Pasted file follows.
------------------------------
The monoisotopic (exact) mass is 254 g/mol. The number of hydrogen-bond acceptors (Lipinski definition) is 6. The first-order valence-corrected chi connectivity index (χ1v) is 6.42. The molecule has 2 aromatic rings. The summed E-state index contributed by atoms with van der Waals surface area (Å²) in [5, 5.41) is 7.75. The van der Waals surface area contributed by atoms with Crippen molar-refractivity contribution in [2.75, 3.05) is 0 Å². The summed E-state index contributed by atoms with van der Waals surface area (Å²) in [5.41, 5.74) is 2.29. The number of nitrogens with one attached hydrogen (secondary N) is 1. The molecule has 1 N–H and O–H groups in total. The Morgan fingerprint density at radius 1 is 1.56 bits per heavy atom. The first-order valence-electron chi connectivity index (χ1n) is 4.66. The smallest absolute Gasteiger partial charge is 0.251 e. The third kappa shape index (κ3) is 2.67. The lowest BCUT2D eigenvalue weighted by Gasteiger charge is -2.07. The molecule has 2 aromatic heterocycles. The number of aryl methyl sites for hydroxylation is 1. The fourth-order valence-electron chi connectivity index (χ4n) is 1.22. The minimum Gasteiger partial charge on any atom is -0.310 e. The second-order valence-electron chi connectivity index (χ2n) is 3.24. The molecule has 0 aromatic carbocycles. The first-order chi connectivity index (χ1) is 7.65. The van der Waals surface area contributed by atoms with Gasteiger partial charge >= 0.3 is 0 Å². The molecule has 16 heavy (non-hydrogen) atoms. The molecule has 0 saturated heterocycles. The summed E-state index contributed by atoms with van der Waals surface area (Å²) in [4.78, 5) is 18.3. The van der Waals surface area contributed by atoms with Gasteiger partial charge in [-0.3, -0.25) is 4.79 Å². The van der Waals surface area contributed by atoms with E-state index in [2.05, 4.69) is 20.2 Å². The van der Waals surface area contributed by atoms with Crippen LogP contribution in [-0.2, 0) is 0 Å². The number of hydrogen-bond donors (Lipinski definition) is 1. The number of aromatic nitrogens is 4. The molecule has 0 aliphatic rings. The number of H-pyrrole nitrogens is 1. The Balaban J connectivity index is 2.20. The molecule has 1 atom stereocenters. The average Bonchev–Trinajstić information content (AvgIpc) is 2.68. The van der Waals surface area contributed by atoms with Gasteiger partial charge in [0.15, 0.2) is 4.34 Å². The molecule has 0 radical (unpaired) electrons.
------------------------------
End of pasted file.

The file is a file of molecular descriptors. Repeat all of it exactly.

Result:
The monoisotopic (exact) mass is 254 g/mol. The number of hydrogen-bond acceptors (Lipinski definition) is 6. The first-order valence-corrected chi connectivity index (χ1v) is 6.42. The molecule has 2 aromatic rings. The summed E-state index contributed by atoms with van der Waals surface area (Å²) in [5, 5.41) is 7.75. The van der Waals surface area contributed by atoms with Crippen molar-refractivity contribution in [2.75, 3.05) is 0 Å². The summed E-state index contributed by atoms with van der Waals surface area (Å²) in [5.41, 5.74) is 2.29. The number of nitrogens with one attached hydrogen (secondary N) is 1. The molecule has 1 N–H and O–H groups in total. The Morgan fingerprint density at radius 1 is 1.56 bits per heavy atom. The first-order valence-electron chi connectivity index (χ1n) is 4.66. The smallest absolute Gasteiger partial charge is 0.251 e. The third kappa shape index (κ3) is 2.67. The lowest BCUT2D eigenvalue weighted by Gasteiger charge is -2.07. The molecule has 2 aromatic heterocycles. The number of aryl methyl sites for hydroxylation is 1. The fourth-order valence-electron chi connectivity index (χ4n) is 1.22. The minimum Gasteiger partial charge on any atom is -0.310 e. The second-order valence-electron chi connectivity index (χ2n) is 3.24. The molecule has 0 aromatic carbocycles. The first-order chi connectivity index (χ1) is 7.65. The van der Waals surface area contributed by atoms with Gasteiger partial charge >= 0.3 is 0 Å². The molecule has 16 heavy (non-hydrogen) atoms. The molecule has 0 saturated heterocycles. The summed E-state index contributed by atoms with van der Waals surface area (Å²) in [4.78, 5) is 18.3. The van der Waals surface area contributed by atoms with Gasteiger partial charge in [-0.3, -0.25) is 4.79 Å². The van der Waals surface area contributed by atoms with E-state index in [2.05, 4.69) is 20.2 Å². The van der Waals surface area contributed by atoms with Crippen LogP contribution in [-0.2, 0) is 0 Å². The number of hydrogen-bond donors (Lipinski definition) is 1. The number of aromatic nitrogens is 4. The molecule has 0 aliphatic rings. The number of H-pyrrole nitrogens is 1. The Balaban J connectivity index is 2.20. The molecule has 1 atom stereocenters. The average Bonchev–Trinajstić information content (AvgIpc) is 2.68. The van der Waals surface area contributed by atoms with Gasteiger partial charge in [0.15, 0.2) is 4.34 Å². The molecule has 0 radical (unpaired) electrons.